Weaving at Black Mountain College: Anni Albers, Trude Guermonprez, and Their Students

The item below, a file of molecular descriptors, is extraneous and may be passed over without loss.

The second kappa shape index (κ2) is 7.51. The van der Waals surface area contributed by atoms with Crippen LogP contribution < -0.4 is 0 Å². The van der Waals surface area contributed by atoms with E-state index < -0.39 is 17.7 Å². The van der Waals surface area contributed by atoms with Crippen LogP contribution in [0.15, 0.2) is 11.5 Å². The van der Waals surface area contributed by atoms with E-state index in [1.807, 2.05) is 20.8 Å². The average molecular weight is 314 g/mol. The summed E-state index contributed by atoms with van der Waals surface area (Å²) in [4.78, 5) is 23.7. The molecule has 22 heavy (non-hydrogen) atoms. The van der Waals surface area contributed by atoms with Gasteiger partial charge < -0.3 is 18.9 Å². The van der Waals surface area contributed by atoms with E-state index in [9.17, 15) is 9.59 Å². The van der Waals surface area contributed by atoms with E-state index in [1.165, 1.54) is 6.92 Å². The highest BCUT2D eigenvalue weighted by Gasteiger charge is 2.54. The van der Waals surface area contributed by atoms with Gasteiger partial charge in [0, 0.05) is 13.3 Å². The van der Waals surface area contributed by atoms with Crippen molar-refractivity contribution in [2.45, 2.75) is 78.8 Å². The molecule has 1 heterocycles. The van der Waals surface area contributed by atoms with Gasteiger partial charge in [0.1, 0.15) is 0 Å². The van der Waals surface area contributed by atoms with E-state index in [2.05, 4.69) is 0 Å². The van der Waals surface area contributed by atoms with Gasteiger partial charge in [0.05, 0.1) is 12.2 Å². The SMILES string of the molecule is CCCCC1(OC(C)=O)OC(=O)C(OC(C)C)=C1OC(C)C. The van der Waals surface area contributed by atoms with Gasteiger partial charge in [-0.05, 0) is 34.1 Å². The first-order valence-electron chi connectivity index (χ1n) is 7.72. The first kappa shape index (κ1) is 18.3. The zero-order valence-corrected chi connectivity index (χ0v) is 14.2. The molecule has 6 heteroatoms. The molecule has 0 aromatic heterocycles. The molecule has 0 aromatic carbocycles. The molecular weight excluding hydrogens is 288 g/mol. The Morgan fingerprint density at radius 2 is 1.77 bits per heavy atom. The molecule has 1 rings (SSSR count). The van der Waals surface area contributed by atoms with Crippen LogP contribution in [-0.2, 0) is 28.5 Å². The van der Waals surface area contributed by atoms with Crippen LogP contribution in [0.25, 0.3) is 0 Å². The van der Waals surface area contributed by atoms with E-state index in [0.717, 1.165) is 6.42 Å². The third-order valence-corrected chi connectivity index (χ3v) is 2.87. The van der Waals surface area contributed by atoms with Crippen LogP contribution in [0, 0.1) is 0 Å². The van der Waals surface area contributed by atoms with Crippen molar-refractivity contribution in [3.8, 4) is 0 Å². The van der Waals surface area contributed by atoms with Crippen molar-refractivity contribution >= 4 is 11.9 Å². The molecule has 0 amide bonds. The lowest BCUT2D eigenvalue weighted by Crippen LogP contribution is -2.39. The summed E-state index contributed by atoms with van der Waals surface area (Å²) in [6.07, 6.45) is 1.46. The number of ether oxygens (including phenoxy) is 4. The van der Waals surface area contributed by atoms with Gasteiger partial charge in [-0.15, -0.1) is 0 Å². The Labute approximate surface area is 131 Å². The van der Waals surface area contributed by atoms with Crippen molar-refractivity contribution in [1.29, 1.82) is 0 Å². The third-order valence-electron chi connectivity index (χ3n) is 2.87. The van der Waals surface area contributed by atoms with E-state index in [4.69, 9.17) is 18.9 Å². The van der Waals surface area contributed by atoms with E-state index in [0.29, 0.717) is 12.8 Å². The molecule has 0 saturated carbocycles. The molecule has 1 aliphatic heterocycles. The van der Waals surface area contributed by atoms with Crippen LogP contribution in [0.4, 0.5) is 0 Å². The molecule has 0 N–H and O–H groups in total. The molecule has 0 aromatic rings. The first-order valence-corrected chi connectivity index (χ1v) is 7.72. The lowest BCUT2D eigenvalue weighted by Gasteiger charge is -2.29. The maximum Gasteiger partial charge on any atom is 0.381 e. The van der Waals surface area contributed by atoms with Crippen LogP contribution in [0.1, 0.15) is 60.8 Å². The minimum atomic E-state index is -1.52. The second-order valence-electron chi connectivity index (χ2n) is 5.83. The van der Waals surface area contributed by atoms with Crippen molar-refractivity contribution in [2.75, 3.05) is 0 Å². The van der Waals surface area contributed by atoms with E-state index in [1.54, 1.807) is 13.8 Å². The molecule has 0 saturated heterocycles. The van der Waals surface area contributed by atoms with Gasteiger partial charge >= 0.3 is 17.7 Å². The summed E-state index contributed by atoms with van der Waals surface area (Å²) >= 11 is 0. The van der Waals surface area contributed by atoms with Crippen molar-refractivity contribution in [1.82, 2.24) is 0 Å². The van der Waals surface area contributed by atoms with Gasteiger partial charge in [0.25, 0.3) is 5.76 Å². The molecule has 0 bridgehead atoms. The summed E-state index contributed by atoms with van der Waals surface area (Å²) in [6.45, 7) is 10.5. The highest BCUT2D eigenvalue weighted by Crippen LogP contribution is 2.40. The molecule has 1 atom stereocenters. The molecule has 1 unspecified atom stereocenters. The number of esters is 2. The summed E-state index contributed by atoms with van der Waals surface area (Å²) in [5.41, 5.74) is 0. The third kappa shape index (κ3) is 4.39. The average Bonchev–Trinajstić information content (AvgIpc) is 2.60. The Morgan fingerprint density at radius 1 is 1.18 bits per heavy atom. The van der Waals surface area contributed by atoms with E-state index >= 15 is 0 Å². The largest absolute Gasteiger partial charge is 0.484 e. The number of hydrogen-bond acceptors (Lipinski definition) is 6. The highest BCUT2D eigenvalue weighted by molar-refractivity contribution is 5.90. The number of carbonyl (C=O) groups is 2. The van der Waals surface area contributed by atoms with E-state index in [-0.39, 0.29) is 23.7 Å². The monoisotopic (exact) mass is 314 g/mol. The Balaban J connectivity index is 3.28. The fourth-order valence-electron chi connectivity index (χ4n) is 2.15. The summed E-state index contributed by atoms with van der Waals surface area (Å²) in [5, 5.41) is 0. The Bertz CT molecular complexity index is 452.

"Weaving at Black Mountain College: Anni Albers, Trude Guermonprez, and Their Students" is the first exhibition devoted to textile practices at Black Mountain College (BMC). Celebrating 90 years since the college’s founding, the exhibition reveals how weaving was a more significant part of the College’s legendary art and design curriculum than previously assumed. The weaving program was started in 1934 by Anni Albers and lasted until Black Mountain College closed in 1956. Despite Albers’s elevated reputation, the persistent treatment of textile practices as women’s work or handicraft has often led to the discipline being ignored or underrepresented in previous scholarship and exhibitions about the College; this exhibition brings that work into the spotlight at last. In addition to Albers, Trude Guermonprez taught her first classes in the United States at Black Mountain College, and other notable weaving faculty like Marli Ehrman and Tony Landreau brought their own perspectives on the discipline. Among their students, some went on to find work as weavers, teachers, and textile designers, including Else Regensteiner, Lore Kadden Lindenfeld, Marilyn Bauer, Don Wight, and Joan Potter Loveless. Other students did not pursue future work in weaving but became successful artists and designers in their own right, including Ray Johnson, Don Page, Claude Stoller, Jane Slater Marquis, and Robert Rauschenberg. Through informal interactions, lectures, and exhibitions, weaving practices and ideas spread beyond the weaving program into other areas of the College, a transfer of knowledge co-curators Michael Beggs and Julie J. Thomson have termed “weaving literacy.” Repositioning the textile work of students and faculty in conversation with the rest of the BMC curriculum offers a new, rich, and detailed understanding of the weaving program’s relationship to other disciplines. A particularly notable example of the ways in which this knowledge transfer functioned was the Harriett Engelhardt Memorial Collection, a collection of about 100 vernacular and ancient textiles curated by Anni Albers, which was used to teach students in the weaving program and was the subject of public exhibitions at the College. The exhibition features objects from the Black Mountain College Museum + Art Center’s permanent collection and loans from institutional and private collections. Many of the objects to be shown have either never been publicly exhibited, or never been shown in the context of BMC. The exhibition also features work by selected contemporary artists whose work connects to the legacy of Black Mountain College’s weavers: Kay Sekimachi, Jen Bervin, Porfirio Gutiérrez, Susie Taylor, and Bana Haffar. Curated by Michael Beggs and Julie J. Thomson

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